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Topic: What would a matching serial number set of these be worth?  (Read 12066 times)
kid_kc79
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« on: December 31, 2020, 11:35:08 am »

Uncirculated set of two matching serial number $5 Journey Series banknotes with one a pre security issue and the other a security issue.


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AL-Bob
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« Reply #1 on: December 31, 2020, 01:39:00 pm »

Did you put these together yourself?  Just randomly?

I don't know about value but finding sets like these isn't as hard as you would think.  Take any 10,000 random notes and you are likely to find several matches.  It's not something you see offered much in Canadian notes but I've seen some US sellers selling not just two notes but 3, 4, 5 notes with the exact same (non-special) serial number.

If you wanted to put together a large number of sets like this you could use a counting machine that scans serial numbers and keep all the numbers in a database.  If you can keep an inventory of 10,000 or more notes (preferably well-distributed across different ranges) then it would be easy to just run all your bricks against existing inventory and pull out matches from pretty much with every brick.  If several people do this together they could increase their chances exponentially.


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kid_kc79
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« Reply #2 on: December 31, 2020, 01:49:19 pm »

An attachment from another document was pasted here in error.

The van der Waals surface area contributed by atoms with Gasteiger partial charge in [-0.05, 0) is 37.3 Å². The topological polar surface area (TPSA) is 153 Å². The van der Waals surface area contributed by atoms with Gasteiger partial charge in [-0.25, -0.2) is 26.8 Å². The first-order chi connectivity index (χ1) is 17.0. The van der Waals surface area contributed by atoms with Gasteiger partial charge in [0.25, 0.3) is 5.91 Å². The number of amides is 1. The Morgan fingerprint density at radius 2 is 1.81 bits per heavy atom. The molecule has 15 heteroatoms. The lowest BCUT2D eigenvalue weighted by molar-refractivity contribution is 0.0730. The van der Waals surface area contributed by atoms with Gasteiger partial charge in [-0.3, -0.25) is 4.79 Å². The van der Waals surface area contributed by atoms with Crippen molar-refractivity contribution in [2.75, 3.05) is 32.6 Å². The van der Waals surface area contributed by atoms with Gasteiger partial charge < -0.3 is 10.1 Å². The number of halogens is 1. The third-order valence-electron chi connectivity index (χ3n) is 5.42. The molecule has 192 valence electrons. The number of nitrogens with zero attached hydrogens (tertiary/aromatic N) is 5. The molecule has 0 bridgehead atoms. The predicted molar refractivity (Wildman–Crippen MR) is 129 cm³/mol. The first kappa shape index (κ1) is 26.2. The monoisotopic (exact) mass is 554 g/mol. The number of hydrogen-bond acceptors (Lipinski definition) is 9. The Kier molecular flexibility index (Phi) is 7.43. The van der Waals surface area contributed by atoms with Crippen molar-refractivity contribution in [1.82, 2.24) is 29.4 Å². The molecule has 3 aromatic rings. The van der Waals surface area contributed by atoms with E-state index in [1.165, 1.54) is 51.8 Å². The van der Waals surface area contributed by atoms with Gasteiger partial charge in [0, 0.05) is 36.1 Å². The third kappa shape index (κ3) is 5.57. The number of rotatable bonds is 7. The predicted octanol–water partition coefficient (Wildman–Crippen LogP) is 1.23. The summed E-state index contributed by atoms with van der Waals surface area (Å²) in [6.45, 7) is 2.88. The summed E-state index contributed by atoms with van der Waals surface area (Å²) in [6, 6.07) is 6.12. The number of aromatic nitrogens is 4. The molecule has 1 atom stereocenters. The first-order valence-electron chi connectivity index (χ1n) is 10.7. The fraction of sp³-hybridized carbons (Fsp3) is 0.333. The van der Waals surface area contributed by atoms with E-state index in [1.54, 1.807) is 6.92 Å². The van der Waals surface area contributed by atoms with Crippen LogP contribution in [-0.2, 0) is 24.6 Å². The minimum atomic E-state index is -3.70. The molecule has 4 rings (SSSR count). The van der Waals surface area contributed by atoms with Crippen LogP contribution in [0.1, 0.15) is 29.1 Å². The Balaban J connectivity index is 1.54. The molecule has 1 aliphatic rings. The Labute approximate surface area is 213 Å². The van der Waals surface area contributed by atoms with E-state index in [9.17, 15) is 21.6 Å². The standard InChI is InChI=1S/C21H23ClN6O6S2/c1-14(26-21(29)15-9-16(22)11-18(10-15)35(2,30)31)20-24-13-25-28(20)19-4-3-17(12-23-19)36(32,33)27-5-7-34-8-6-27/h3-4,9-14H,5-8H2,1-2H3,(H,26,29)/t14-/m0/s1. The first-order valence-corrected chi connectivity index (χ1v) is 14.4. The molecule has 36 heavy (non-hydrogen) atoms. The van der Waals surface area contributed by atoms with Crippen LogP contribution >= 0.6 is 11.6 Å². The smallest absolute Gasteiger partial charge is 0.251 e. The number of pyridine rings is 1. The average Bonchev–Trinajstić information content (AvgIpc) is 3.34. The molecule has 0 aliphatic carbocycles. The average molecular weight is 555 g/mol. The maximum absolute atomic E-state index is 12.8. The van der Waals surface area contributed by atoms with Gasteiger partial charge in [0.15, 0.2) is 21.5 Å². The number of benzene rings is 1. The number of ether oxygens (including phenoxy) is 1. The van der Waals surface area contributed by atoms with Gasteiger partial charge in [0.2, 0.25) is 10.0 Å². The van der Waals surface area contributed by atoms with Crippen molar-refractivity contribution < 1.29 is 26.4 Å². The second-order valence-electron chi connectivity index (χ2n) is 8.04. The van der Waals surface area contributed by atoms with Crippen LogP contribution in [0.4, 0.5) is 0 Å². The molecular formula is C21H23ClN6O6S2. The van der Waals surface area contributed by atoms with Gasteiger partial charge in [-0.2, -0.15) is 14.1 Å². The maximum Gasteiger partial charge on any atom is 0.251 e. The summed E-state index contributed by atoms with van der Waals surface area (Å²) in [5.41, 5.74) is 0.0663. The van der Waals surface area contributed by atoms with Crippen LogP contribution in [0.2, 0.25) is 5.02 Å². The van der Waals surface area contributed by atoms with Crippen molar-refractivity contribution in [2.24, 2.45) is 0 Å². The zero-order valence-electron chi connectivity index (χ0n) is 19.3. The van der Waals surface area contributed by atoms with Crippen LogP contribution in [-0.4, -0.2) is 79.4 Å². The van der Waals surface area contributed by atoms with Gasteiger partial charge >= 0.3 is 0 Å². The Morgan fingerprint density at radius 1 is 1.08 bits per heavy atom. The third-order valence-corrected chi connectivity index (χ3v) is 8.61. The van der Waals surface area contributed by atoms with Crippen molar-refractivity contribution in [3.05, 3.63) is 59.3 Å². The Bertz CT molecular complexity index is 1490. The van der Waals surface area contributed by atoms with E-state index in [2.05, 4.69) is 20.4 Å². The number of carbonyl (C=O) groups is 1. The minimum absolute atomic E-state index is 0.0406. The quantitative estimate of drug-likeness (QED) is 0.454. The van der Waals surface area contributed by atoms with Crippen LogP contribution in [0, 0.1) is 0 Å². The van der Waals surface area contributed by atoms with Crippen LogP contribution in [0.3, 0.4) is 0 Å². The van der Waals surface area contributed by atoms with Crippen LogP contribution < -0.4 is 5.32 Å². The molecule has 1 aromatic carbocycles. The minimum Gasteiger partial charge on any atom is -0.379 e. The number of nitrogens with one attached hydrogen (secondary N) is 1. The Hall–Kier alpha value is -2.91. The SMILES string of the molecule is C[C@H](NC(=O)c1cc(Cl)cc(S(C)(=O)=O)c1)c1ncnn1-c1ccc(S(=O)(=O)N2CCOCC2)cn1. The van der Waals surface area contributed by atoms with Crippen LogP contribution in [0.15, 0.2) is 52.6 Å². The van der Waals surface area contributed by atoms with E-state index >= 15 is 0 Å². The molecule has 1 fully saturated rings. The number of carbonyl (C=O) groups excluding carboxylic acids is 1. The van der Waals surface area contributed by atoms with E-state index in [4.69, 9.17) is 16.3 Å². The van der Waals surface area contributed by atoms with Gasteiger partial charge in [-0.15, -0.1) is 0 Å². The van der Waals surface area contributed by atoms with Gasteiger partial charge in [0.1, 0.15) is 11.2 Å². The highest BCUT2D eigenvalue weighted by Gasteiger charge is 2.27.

Thank you very much, I was given an opportunity to buy this set and wanted to make sure I would offer a fair amount!

 

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AL-Bob
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« Reply #3 on: December 31, 2020, 02:19:39 pm »

Well, I wouldn't offer more than $30-40.  It's a novelty but not much more.


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Mortgage Guy
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« Reply #4 on: December 31, 2020, 02:25:04 pm »

These can be fun and interesting.

The first one here is a play off a 3 digit repeater ladder (Yup, made it up)

The second one is a play off Descending-Ascending ladder by 2 (Yup, made that one up but try to find these)



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Rupiah
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« Reply #5 on: January 01, 2021, 02:38:30 pm »

These can be fun and interesting.

The first one here is a play off a 3 digit repeater ladder (Yup, made it up)

The second one is a play off Descending-Ascending ladder by 2 (Yup, made that one up but try to find these)